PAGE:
Giving Thanks (Despite Our Faults)

Thanksgiving.

Crisp leaves underfoot. Stinging fresh air. Roasted turkey. Glutinous stuffing. Fruity, creamy pies. Frantic airports. Family around the table. Football. Horns of plenty. Pilgrim pageants. The national folktale of our collective well-being. A day of gratitude.

Last year, two days in advance of celebrating a pandemic Thanksgiving stripped of communal trappings, I sat alone in my office and zoomed into SURJ (Showing Up for Racial Justice) base-group training. Our ever-gentle facilitator, offered a prompt. “I’d like to open our space for anyone who wants to share their struggle with what is coming up on Thursday.” Matoaka is so thoughtful, ran through my head, giving people an opportunity to express the disappointment of a non-traditional Thanksgiving.

Wrong, conventional white man. So wrong.

An outpouring followed, of rage and disgust that this so-called ‘holiday’ exists. That we actually celebrate our decimation of Native peoples with this fantasy of peaceful community. Further masking the fundamental reality of our nation: violence.

I listened to the anger, I heard the pain of women (I was the only male in our training group) who suffered Thanksgiving as yet another form of erasure and oppression. I learned about The National Day of Mourning, a fasting ritual held every Thanksgiving at Plymouth Rock to acknowledge the genocide of indigenous people.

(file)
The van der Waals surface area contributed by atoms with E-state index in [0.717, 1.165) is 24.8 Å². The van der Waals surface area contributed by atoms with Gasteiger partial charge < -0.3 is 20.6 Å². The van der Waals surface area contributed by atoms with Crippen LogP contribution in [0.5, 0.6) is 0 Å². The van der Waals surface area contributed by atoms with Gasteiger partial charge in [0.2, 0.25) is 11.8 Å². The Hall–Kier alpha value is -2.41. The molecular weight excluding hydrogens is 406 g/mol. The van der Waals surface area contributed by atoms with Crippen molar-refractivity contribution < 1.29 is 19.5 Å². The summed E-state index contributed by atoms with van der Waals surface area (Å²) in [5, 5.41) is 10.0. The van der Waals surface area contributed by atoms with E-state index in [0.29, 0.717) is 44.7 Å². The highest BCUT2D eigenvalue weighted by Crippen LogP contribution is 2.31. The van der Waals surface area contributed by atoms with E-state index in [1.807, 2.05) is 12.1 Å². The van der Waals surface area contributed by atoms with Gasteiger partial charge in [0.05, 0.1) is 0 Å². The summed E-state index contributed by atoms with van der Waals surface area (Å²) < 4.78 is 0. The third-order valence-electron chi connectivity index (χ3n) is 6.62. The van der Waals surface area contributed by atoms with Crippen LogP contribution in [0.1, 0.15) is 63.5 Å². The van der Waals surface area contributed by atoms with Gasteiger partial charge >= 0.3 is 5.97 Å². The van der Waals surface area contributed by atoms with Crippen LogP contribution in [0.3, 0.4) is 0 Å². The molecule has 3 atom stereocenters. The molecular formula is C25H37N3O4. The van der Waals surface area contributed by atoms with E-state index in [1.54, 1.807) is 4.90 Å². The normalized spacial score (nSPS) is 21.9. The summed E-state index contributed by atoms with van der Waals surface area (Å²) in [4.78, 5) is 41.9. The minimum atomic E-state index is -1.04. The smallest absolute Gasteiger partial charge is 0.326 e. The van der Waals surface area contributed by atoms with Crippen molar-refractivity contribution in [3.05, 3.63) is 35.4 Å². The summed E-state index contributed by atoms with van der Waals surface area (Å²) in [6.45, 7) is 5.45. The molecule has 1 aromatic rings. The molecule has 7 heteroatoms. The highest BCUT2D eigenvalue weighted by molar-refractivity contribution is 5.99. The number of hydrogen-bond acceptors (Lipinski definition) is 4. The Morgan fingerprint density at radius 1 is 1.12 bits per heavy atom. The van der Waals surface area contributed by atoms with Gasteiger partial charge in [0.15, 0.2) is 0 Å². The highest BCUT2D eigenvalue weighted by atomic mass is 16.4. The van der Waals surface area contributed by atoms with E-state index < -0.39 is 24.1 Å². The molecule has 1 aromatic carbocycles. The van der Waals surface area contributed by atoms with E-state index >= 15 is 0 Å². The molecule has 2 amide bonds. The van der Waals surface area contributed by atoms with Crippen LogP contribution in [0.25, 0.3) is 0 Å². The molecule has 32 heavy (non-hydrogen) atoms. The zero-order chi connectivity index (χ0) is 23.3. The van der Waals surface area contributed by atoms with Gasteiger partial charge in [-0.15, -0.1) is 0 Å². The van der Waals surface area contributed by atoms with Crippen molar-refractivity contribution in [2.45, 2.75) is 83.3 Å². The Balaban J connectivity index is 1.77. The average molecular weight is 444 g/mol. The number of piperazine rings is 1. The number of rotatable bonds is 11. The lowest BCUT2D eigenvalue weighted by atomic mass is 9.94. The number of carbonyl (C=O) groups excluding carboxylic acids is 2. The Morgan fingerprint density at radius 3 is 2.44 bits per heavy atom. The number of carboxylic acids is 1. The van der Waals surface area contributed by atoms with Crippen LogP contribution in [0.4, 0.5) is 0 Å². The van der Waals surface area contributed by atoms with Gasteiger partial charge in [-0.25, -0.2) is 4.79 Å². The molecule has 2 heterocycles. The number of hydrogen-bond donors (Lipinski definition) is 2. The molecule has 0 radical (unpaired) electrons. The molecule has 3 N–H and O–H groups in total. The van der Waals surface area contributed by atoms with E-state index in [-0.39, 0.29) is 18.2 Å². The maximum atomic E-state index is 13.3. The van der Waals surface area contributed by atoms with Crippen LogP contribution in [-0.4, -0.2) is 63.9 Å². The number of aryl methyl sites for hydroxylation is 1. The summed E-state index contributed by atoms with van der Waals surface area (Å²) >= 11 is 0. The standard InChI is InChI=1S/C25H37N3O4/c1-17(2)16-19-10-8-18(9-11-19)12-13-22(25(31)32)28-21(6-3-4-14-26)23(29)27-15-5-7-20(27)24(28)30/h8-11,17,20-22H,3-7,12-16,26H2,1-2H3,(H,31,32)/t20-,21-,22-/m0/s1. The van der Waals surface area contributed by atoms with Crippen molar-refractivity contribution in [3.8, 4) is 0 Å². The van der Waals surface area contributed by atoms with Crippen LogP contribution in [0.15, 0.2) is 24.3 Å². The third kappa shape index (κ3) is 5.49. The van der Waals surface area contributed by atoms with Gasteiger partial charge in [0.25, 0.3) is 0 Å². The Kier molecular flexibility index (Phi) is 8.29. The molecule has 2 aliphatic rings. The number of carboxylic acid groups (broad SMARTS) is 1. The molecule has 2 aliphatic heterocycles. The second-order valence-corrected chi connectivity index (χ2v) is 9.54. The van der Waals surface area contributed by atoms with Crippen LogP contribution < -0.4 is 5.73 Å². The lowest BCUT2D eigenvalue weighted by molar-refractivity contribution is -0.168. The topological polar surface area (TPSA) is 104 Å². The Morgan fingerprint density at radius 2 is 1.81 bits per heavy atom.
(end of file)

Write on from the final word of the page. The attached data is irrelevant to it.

I could not deny their truth or their anguish. But it didn’t resonate either. Yes: humans are cruel; power corrupts; and the winners write the history. But I cannot understand the value of agonizing our faults so deeply that they debilitate us. Rather, let us to enlarge our history to embrace voices silenced by simplistic myth.

I love Thanksgiving; I always have. Hands down, my favorite holiday. The least commercial, most collective celebration of our year. Acknowledging the blood seeped into the holiday’s origin story does not negate the grace embedded in giving thanks.

I give thanks for the abundance that blossoms when humans rise above base instinct; I revel in the bounty of coming together; I celebrate our potential: that one day the conqueror and the vanquished will embrace and move forward: in equity toward each other; in balance with our planet.

Happy Thanksgiving to all.

About paulefallon

Greetings reader. I am a writer, architect, cyclist and father from Cambridge, MA. My primary blog, theawkwardpose.com is an archive of all my published writing. The title refers to a sequence of three yoga positions that increase focus and build strength by shifting the body’s center of gravity. The objective is balance without stability. My writing addresses opposing tension in our world, and my attempt to find balance through understanding that opposition. During 2015-2106 I am cycling through all 48 mainland United States and asking the question "How will we live tomorrow?" That journey is chronicled in a dedicated blog, www.howwillwelivetomorrw.com, that includes personal writing related to my adventure as well as others' responses to my question. Thank you for visiting.
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